A tide of anti-globalization that contributes to widespread protectionism and increased tariffs can cause Canadian house prices to fall by more than 31 percent in the next five decades, according to the results of scenario evaluations by Canada’s national housing agency.
Canada Mortgage and Housing Corp., which insures mortgages against defaults, published the results Wednesday of internal modelling which tests severe financial scenarios. The situations — that include a tide of anti-globalization, a serious earthquake, steep oil price declines and a enormous housing correction — are picked as worst-case events and aren’t forecast to really happen, CMHC said.
“We seek out intense, almost unimaginable scenarios, and ask ourselves, ‘what if,'” said CMHC chief risk officer Romy Bowers. “That is the objective of our stress testing, to measure how we would stand up to those improbable shocks.”
Ms. Bowers stated CMHC added the anti-globalization situation to its testing this season since there’s been a wave of protectionist sentiment throughout the world.
“The situation we really modelled is pretty intense, but that subject was of interest to our board and management also,” she said.
The agency prediction Canadian house prices would fall by 31.5 percent during the next five years under its anti-globalization situation as unemployment rates in Canada increased to 15.3 percent in five decades.
The dramatic scenario assumes a rapid increase in U.S. interest rates and unsustainable debt levels in China would cause big demand shocks internationally, spurring greater protectionism, widespread use of tariffs and a euro-zone breakup.
CMHC forecasts its core insurance operations could see cumulative claims losses climb to $12.5-billion in total over the next five years under the protectionist situation, compared with an estimated base-case situation of claims losses at $1.7-billion under present conditions.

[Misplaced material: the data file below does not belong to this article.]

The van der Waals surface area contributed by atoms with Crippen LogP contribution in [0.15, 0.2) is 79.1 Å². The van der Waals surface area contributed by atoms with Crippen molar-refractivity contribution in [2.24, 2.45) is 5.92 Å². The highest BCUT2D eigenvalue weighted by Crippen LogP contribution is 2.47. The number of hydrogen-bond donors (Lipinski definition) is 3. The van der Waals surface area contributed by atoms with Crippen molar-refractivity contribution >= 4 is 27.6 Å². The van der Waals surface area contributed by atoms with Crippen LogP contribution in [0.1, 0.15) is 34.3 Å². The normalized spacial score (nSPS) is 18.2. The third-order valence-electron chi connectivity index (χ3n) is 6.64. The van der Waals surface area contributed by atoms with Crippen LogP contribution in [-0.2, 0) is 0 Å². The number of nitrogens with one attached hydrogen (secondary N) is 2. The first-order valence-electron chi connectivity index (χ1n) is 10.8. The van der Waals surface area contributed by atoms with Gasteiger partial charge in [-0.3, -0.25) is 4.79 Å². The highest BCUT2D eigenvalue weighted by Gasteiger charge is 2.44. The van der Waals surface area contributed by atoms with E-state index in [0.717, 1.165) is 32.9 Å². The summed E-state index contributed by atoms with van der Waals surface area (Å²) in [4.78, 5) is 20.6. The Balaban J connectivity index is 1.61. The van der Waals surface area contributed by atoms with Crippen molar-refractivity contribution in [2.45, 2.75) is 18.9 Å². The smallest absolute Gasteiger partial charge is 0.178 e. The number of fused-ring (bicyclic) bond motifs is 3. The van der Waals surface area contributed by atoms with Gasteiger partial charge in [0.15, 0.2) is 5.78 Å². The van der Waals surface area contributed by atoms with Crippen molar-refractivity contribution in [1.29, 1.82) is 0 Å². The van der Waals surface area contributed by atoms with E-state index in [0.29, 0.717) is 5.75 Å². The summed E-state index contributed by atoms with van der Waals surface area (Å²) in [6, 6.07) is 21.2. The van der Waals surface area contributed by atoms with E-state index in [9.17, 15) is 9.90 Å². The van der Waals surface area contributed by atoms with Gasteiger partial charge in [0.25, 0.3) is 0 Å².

The situation would cause CMHC’s total profits in its insurance operations to fall to only $118-million within a five-year interval from a now predicted base case of $7.3-billion in profits within five decades.
The agency called its parallel securitization firm — that provides securitized mortgage products to investors — would really see a little improvement in profits under the anti-globalization scenario, however, because CMHC expects the program would be utilised as a policy instrument to offer liquidity to worried lenders.
However, the agency noted that under all situations it studied, it would still stay solvent, and its crucial capital ratios would remain well above required goal amounts, indicating it’s ready to withstand even extreme situations.
CMHC’s insurance protects creditors in case of loan defaults by borrowers that have insured mortgages. The stress-testing project can help to reassure banks, investors, home owners and regulators that there’ll be powerful protection for financial institutions even in severe downturns.
The bureau’s stress tests assume that if any of those studied shocks really happen, CMHC would stop paying dividends to the federal government to conserve funds.
The most serious impact for CMHC would come if Canada were to endure a serious housing correction, like the correction the U.S. confronted in 2008 and 2009, which comprised a 30-per-cent national decline in house prices and a sharp fall in employment levels.
Under the situation, CMHC forecasts house prices would fall 30 percent, unemployment rates would peak at 12 percent and it would lose $217-million more than five years since claims losses hit $11.8-billion. But compulsory capital ratios could still remain strongly positive, the agency concluded.
In 2016, CMHC examined the effects of a sudden spike in interest rates among its own stress-testing situations, assuming a 2.4-percentage-point rise in prices over two quarters would result in a serious drop in house prices and finally the collapse of a Canadian bank.
The agency didn’t include the threat in its pressure testing this season, however, although interest rates have recently started climbing and other lender Home Capital Group Inc. faced a significant crisis in the spring which threatened its viability.
Ms. Bowers stated CMHC concluded it didn’t need to redo the rate of interest scenario this year since it had fairly complete details available already. CMHC deputy chief risk officer Nadine Leblanc said the anti-globalization situation also assumed a big increase in mortgage interest rates could happen, so the effect was included in that evaluation.
Courtesy: The Globe And Mail